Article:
“I listened to the webinar, and I was like … that didn’t really address what happened,” Blair said. “The whole talk was about AUx [AU Experience]. 75 percent of the talk was about AUx.”

AUx is also known as the “American University Experience,” and will be added to the general education curriculum fully in the fall of 2018. According to its website, AUx aims to create conversations about diversity, inclusion and other issues that the university community faces.

During a June interview with The Eagle, University President Sylvia Burwell said she was working to address diversity and inclusion through her summer listening tour.

"In all of these conversations, issues of diversity and inclusion and some of the issues that we’re all working on on the campus are always going to be a part of this conversation and have been a part of many of my conversations," Burwell said.

Although Blair was upset about the reaction from the administration to the racist incident, she said that administrators were in a tough spot.

“To be fair, a lot of us didn’t know how they should respond either, because it wasn’t something that any of us had thought about,” Blair said. “But we knew it wasn’t the right way.”

Fanta Aw prepares orientation leaders for questions about safety at Eagle Summit

The University also grappled with how to address the hate crime during summer orientation sessions known as Eagle Summit. The Eagle reached out to Jennifer Johnson, the University’s director of orientation, transition, and retention, who declined to comment. Emails to the general orientation staff were not returned as of press time.

Dr. Fanta Aw, interim vice president of campus life, said she is aware of student concerns and that the hate crime is still fresh in administrators’ minds. Aw took over as interim vice president on April 1, and has been a part of the AU community for 25 years. She previously told The Eagle that the May 1 incidents were the “worst she’s ever seen” in her time at AU.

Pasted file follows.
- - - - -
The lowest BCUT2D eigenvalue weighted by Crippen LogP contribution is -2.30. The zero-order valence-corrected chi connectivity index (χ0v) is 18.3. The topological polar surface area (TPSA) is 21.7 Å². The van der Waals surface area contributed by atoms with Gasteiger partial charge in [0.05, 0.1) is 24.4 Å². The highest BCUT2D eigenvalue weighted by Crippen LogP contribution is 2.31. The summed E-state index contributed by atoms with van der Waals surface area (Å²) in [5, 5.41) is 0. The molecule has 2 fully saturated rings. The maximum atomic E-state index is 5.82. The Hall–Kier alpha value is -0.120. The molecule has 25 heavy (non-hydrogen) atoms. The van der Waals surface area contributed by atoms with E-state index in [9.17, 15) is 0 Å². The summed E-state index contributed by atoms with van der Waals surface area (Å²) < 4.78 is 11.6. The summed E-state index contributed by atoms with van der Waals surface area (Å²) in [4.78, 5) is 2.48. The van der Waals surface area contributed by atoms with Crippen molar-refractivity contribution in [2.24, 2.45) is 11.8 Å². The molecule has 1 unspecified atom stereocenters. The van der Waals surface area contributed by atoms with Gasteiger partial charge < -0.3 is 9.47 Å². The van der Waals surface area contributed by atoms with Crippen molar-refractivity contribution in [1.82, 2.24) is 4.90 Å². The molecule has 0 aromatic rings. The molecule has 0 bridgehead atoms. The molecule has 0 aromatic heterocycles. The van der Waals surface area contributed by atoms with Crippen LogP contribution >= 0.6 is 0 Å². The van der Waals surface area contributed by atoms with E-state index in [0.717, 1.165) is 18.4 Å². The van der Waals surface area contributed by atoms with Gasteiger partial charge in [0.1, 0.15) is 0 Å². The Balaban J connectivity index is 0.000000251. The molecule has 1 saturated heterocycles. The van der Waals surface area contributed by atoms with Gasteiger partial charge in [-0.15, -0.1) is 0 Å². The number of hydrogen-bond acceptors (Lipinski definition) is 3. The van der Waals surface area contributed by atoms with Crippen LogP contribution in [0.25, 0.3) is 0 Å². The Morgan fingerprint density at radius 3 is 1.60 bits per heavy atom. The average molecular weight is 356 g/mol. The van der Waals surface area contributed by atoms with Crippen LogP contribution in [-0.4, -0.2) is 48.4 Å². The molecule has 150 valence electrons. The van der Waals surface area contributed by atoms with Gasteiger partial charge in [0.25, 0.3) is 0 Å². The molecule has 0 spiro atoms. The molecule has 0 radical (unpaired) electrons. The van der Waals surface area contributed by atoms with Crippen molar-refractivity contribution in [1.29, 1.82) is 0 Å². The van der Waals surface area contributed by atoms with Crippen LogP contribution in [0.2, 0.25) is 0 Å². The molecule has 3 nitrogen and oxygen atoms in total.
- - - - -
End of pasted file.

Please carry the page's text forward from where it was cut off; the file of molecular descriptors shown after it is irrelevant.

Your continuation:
“This is something that we take very seriously,” Aw said in a recent interview. “It’s certainly on our minds.”

Aw said she held a meeting before orientation sessions began with all who play a part in the process to get them on the same page. She wanted to bring everybody together — because Eagle Summit is not only an event for the orientation staff, but the entire AU community, she said.

She told staff at the meeting that they can expect to get questions and concerns about safety from both students and parents, and that going from high school to college is a big adjustment.

“Students are coming in with their belief systems, their value orientation, and are coming to a University setting where they may not be fully cognizant or verse about what our values are,” Aw said. “This is also a time where we begin to talk about our values as a community, that’s open to ideas and open to differences, and what that means. Those were the kind of conversations that we had.”

But given the national climate, Aw said, students want to know what kind of community they would be coming into.

“Coming into the community, it’s a combination of understanding what you’re bringing into the community, and understanding what you can expect from community. And the message there is that it’s going to take everyone doing their part,” Aw said. “And people understanding that you’re going to be in an environment where differences will exhibit themselves, but where there’s also an expectation that human dignity needs to prevail.”